This EV Can Go 1,000 Miles on New Aluminum-Air Batteries

Petrol goes down, taxes and regulations go up, but this gives birth to a lot of new alternative ways of powering our cars. If those incredible carbon-carbon batteries didn’t mess up your brain, check out these aluminum-air ones that can power a small car for more miles than a full tank of gasoline in an economic car.
Citroen C1 EV with aluminum-air batteries 1 photo
Photo: screenshot from Youtube
The technology has been developed by battery developer Phinergy and metal manufacturer Alcoa. They recently showed the new technology on a Citroen C1 donor car at Circuit Gilles Villenueve in Montreal.

No combustion engine can be found in this little C1, only an electric motor, lithium-ion and aluminum-air batteries, which gives the car an autonomy of around 1,ooo miles (1,600 km).

Wonder how it works? Well, the aluminum anode, the oxygen from the air used as cathode and the water used as electrolyte are combining to create electricity to power the vehicle. A secondary product is generated, called aluminum hydroxide, which is recycled to create more aluminum.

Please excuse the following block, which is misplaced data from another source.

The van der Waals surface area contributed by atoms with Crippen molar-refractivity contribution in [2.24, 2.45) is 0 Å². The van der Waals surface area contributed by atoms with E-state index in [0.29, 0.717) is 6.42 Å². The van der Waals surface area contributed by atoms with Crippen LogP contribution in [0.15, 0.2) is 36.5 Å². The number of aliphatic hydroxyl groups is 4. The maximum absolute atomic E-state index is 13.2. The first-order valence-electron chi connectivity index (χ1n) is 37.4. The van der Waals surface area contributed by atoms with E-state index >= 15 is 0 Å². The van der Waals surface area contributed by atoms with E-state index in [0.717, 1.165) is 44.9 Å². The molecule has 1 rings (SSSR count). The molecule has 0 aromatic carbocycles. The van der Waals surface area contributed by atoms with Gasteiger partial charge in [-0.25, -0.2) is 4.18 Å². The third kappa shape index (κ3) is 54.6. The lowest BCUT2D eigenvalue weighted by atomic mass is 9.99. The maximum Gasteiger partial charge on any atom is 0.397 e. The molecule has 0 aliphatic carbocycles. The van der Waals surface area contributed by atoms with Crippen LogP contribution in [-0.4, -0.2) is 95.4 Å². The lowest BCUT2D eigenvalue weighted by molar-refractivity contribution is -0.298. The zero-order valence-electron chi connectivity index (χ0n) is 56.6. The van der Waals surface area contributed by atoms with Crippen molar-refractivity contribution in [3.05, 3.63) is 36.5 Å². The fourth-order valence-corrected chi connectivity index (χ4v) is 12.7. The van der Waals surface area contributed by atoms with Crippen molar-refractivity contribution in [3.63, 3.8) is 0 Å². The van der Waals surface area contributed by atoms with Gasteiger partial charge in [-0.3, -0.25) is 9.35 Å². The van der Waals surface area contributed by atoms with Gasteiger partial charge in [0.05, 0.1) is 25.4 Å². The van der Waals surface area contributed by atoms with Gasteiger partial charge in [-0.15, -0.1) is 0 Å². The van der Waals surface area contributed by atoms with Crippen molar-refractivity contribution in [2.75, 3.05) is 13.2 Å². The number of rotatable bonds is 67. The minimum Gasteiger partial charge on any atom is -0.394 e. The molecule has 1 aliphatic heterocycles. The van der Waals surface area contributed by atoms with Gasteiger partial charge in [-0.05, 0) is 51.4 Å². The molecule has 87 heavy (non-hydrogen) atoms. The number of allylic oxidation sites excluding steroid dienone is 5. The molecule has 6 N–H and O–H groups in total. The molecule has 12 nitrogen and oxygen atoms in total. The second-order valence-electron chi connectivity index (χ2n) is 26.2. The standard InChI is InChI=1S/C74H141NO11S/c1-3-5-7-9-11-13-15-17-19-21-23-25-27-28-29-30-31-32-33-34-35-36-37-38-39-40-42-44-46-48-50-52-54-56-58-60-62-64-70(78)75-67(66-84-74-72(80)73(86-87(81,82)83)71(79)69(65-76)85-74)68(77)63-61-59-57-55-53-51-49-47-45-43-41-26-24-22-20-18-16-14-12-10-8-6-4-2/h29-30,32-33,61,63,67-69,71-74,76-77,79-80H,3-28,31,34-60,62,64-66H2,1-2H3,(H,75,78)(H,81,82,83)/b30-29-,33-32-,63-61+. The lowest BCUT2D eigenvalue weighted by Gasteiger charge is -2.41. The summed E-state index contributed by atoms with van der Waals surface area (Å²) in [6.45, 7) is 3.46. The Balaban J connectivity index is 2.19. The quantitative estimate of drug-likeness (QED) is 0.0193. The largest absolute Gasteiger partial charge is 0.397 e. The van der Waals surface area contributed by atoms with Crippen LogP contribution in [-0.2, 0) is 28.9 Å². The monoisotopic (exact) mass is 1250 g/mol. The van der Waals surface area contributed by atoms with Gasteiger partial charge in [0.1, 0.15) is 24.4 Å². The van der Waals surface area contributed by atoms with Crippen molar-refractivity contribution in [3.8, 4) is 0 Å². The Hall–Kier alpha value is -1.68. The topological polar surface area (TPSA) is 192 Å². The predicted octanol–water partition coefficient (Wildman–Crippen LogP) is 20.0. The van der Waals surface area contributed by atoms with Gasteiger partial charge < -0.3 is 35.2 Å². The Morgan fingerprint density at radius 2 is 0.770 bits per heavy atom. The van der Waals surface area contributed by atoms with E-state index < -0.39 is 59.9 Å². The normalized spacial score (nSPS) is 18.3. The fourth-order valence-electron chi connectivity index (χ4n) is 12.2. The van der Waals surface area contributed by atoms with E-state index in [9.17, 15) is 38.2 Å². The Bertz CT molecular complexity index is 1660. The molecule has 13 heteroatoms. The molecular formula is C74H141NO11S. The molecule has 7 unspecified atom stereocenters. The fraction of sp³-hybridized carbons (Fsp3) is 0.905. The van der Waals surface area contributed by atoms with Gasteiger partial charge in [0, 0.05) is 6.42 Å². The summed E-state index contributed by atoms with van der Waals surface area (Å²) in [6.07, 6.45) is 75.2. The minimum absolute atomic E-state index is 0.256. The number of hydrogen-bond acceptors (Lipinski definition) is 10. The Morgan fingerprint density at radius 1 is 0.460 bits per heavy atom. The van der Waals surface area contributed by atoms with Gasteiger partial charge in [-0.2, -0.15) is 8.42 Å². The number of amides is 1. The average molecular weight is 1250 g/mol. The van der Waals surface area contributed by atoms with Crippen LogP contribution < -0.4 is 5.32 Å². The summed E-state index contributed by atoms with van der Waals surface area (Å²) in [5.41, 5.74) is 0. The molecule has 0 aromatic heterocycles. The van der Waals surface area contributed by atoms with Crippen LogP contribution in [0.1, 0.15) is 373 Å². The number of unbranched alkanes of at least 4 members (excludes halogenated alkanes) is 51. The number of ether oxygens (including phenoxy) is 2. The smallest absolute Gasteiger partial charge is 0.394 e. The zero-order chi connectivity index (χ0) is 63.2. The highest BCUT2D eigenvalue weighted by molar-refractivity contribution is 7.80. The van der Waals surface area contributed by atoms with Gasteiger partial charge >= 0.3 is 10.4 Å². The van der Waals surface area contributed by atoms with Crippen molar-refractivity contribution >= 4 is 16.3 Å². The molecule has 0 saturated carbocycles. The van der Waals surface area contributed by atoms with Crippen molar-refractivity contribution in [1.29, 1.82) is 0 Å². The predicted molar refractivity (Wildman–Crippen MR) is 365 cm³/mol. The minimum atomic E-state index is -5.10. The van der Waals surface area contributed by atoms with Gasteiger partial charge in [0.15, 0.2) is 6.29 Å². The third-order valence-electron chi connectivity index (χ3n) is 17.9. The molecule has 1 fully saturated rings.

How do you charge it then? Well, you can try the old fashioned way or simply replace some modular aluminum cartridges and restart the electricity-making process.

This basically transforms the aluminum-air “battery” into an emission free range extender. So you can recharge you battery in a green way using another battery which is also green... Inception much?

Sounds a bit complicated and, lets get serious now, aluminum is not the most abundant easiest to come by element on this planet. So even if the system finds its way on to production cars at some point, it might not be as widespread as standard EVs with upgraded carbon-carbon batteries for example.

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